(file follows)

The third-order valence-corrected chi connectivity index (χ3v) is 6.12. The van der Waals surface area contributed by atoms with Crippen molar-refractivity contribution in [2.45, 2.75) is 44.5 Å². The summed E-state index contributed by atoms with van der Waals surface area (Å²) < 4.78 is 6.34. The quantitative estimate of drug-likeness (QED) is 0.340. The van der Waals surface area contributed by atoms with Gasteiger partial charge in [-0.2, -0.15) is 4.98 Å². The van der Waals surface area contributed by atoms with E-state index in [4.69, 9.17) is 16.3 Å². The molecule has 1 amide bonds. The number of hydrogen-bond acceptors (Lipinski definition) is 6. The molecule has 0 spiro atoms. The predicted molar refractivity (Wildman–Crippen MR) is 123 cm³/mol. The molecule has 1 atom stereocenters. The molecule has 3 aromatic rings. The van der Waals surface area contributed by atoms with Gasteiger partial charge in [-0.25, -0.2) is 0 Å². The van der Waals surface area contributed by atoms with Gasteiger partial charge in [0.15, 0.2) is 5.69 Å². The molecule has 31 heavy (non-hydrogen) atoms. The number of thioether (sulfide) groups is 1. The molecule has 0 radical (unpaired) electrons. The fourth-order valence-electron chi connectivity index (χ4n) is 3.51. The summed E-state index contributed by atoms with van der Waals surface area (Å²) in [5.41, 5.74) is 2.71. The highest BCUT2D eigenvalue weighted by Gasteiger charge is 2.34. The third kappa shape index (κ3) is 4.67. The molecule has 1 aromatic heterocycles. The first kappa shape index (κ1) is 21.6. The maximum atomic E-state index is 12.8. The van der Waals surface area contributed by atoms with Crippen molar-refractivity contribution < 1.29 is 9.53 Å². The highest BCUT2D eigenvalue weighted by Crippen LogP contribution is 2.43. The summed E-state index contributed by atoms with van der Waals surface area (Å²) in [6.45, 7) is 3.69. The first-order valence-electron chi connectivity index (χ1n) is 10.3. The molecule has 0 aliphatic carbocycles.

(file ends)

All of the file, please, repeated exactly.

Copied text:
The third-order valence-corrected chi connectivity index (χ3v) is 6.12. The van der Waals surface area contributed by atoms with Crippen molar-refractivity contribution in [2.45, 2.75) is 44.5 Å². The summed E-state index contributed by atoms with van der Waals surface area (Å²) < 4.78 is 6.34. The quantitative estimate of drug-likeness (QED) is 0.340. The van der Waals surface area contributed by atoms with Gasteiger partial charge in [-0.2, -0.15) is 4.98 Å². The van der Waals surface area contributed by atoms with E-state index in [4.69, 9.17) is 16.3 Å². The molecule has 1 amide bonds. The number of hydrogen-bond acceptors (Lipinski definition) is 6. The molecule has 0 spiro atoms. The predicted molar refractivity (Wildman–Crippen MR) is 123 cm³/mol. The molecule has 1 atom stereocenters. The molecule has 3 aromatic rings. The van der Waals surface area contributed by atoms with Gasteiger partial charge in [-0.25, -0.2) is 0 Å². The van der Waals surface area contributed by atoms with Gasteiger partial charge in [0.15, 0.2) is 5.69 Å². The molecule has 31 heavy (non-hydrogen) atoms. The number of thioether (sulfide) groups is 1. The molecule has 0 radical (unpaired) electrons. The fourth-order valence-electron chi connectivity index (χ4n) is 3.51. The summed E-state index contributed by atoms with van der Waals surface area (Å²) in [5.41, 5.74) is 2.71. The highest BCUT2D eigenvalue weighted by Gasteiger charge is 2.34. The third kappa shape index (κ3) is 4.67. The molecule has 1 aromatic heterocycles. The first kappa shape index (κ1) is 21.6. The maximum atomic E-state index is 12.8. The van der Waals surface area contributed by atoms with Crippen molar-refractivity contribution < 1.29 is 9.53 Å². The highest BCUT2D eigenvalue weighted by Crippen LogP contribution is 2.43. The summed E-state index contributed by atoms with van der Waals surface area (Å²) in [6.45, 7) is 3.69. The first-order valence-electron chi connectivity index (χ1n) is 10.3. The molecule has 0 aliphatic carbocycles.